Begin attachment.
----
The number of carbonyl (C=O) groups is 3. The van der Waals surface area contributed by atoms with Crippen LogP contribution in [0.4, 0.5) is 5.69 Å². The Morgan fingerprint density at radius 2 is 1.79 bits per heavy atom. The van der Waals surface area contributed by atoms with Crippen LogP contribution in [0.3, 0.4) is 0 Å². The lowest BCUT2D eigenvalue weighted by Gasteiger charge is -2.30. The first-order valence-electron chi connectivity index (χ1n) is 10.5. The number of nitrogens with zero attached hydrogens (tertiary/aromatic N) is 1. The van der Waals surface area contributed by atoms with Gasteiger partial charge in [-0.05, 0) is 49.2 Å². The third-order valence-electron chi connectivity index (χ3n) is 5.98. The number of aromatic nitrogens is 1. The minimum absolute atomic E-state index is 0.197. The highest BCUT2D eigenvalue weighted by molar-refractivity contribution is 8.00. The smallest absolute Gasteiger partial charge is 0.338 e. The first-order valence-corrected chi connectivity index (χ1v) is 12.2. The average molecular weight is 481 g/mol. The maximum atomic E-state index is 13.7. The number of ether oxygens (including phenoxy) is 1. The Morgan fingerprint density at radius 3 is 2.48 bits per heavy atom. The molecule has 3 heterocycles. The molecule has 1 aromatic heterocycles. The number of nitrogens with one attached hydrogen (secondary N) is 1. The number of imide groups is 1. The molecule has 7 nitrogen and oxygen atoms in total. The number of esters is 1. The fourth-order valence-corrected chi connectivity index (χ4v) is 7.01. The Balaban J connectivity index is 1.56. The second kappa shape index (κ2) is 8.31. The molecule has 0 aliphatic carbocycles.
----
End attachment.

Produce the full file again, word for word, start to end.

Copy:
The number of carbonyl (C=O) groups is 3. The van der Waals surface area contributed by atoms with Crippen LogP contribution in [0.4, 0.5) is 5.69 Å². The Morgan fingerprint density at radius 2 is 1.79 bits per heavy atom. The van der Waals surface area contributed by atoms with Crippen LogP contribution in [0.3, 0.4) is 0 Å². The lowest BCUT2D eigenvalue weighted by Gasteiger charge is -2.30. The first-order valence-electron chi connectivity index (χ1n) is 10.5. The number of nitrogens with zero attached hydrogens (tertiary/aromatic N) is 1. The van der Waals surface area contributed by atoms with Gasteiger partial charge in [-0.05, 0) is 49.2 Å². The third-order valence-electron chi connectivity index (χ3n) is 5.98. The number of aromatic nitrogens is 1. The minimum absolute atomic E-state index is 0.197. The highest BCUT2D eigenvalue weighted by molar-refractivity contribution is 8.00. The smallest absolute Gasteiger partial charge is 0.338 e. The first-order valence-corrected chi connectivity index (χ1v) is 12.2. The average molecular weight is 481 g/mol. The maximum atomic E-state index is 13.7. The number of ether oxygens (including phenoxy) is 1. The Morgan fingerprint density at radius 3 is 2.48 bits per heavy atom. The molecule has 3 heterocycles. The molecule has 1 aromatic heterocycles. The number of nitrogens with one attached hydrogen (secondary N) is 1. The number of imide groups is 1. The molecule has 7 nitrogen and oxygen atoms in total. The number of esters is 1. The fourth-order valence-corrected chi connectivity index (χ4v) is 7.01. The Balaban J connectivity index is 1.56. The second kappa shape index (κ2) is 8.31. The molecule has 0 aliphatic carbocycles.